Did You Know? Women’s History Month started as Women’s History Week
Women’s History Month began as a local celebration in Santa Rosa, California, when The Education Task Force of the Sonoma County (California) Commission on the Status of Women planned and executed a “Women’s History Week” celebration in March of 1978 to coincide with International Women’s Day. Two years later, an association of women’s groups and historians led by the National Women’s History Project successfully lobbied for national recognition, and President Jimmy Carter issued the first Presidential Proclamation declaring the week of March 8th, 1980, as National Women’s History Week. Subsequent Presidents continued to recognize the week until 1987, when Congress passed a public law designating the month of March as “Women’s History Month.” Since 1995, every President has issued an annual proclamation designating March as “Women’s History Month.”
1st 1961: President John F. Kennedy signs Executive Order 10924 establishing the Peace Corps for the purpose of promoting international volunteer efforts in developing countries. Since its founding in 1961, over 240,000 Americans have served in over 140 nations to fight hunger, protect the environment, foster democracy and improve access to technology.
1st 1975: Technical Sergeant Leonard P. Matlovich, a Vietnam Veteran and a Purple Heart and Bronze Star recipient, revealed his sexual orientation to his commanding officer. He was forcibly discharged from the Air Force six months later. In 1980, the Court of Appeals ruled that the dismissal was improper. Matlovich was awarded his back pay and a retroactive promotion.
2nd 1982: Wisconsin is the first state to outlaw discrimination based on sexual orientation.
4th 1917: Jeannette Rankin (R-MT) took her seat as the first female member of Congress.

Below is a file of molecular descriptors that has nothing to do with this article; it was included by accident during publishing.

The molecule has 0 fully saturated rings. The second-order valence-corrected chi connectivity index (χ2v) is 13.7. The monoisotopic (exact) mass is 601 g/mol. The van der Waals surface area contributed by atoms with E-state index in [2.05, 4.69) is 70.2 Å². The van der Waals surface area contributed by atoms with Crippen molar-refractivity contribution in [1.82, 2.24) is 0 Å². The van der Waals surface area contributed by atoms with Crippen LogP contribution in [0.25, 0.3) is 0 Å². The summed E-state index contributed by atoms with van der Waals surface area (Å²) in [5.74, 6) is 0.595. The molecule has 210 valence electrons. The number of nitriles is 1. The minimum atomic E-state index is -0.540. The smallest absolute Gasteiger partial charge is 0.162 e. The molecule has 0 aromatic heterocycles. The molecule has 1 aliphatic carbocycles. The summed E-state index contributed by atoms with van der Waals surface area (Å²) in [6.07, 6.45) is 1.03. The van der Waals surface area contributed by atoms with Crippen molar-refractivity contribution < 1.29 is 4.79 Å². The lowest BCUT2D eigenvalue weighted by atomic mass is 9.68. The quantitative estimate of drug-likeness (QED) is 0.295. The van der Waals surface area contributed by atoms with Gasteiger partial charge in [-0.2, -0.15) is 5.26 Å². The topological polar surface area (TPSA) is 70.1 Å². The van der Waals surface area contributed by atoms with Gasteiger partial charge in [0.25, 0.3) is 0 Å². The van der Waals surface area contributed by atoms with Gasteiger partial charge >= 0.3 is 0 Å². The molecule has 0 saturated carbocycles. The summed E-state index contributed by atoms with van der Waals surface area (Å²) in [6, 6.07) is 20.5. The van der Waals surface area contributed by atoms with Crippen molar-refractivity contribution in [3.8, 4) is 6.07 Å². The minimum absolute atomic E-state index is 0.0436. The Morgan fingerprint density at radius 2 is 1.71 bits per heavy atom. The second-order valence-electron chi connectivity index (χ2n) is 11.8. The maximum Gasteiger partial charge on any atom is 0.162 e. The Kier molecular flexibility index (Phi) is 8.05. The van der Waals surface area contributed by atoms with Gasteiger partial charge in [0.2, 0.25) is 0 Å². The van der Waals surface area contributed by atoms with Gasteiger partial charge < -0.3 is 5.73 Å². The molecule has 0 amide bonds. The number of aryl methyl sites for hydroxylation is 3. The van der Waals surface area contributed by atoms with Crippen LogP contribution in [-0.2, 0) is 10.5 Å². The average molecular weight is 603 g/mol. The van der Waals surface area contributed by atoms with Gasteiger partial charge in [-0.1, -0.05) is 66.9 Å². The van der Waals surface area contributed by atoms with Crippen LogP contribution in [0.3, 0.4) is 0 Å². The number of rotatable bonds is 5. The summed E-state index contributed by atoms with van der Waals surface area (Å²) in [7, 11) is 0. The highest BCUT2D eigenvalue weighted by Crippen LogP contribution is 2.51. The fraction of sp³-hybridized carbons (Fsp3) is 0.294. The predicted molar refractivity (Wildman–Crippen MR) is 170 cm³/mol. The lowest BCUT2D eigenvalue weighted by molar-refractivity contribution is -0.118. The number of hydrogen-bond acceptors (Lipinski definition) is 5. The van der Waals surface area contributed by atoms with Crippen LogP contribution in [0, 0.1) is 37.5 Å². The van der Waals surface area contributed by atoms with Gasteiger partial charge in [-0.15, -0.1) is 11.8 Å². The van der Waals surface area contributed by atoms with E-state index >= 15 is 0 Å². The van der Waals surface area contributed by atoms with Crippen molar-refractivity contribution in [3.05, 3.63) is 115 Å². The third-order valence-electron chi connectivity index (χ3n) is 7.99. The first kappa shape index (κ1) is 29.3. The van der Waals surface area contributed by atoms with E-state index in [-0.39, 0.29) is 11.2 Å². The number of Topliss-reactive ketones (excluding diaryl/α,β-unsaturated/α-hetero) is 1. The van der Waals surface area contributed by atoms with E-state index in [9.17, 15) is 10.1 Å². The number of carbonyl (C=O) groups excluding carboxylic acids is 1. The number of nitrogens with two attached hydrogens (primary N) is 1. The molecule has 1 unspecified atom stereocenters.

4th 1933: Frances Perkins became United States Secretary of Labor, making her the first female member of the United States Cabinet.
8th International Women’s Day began in 1910 to advocate for greater women’s rights, particularly the right to vote. Celebrated annually on March 8th, International Women’s Day offers an opportunity to reflect on progress made, to call for change and to celebrate acts of courage and determination by ordinary women who have played an extraordinary role in the history of their countries and communities.
This year’s International Women’s Day Campaign Theme is #BreakTheBias, which promotes a collective effort to combat bias, stereotypes, and discrimination in our schools, workplaces and communities and encourages people to embrace diversity, equity and inclusivity. You can help #BreakTheBias by striking the IWD 2022 pose (see photo on right) and sharing your photo on social media using the hashtags #IWD2022 and #BreakTheBias.
10th (probably) Happy Birthday, Harriet Tubman! (1822-1923)
An American abolitionist and political activist, Harriet Tubman was born into slavery as Araminta Ross. Tubman escaped and subsequently made some 13 missions to rescue approximately 70 enslaved people, including family and friends, using the network of antislavery activists and safe houses known as the Underground Railroad. During the American Civil War, she served as an armed scout and spy for the Union Army. In her later years, Tubman became an activist in the movement for women's suffrage.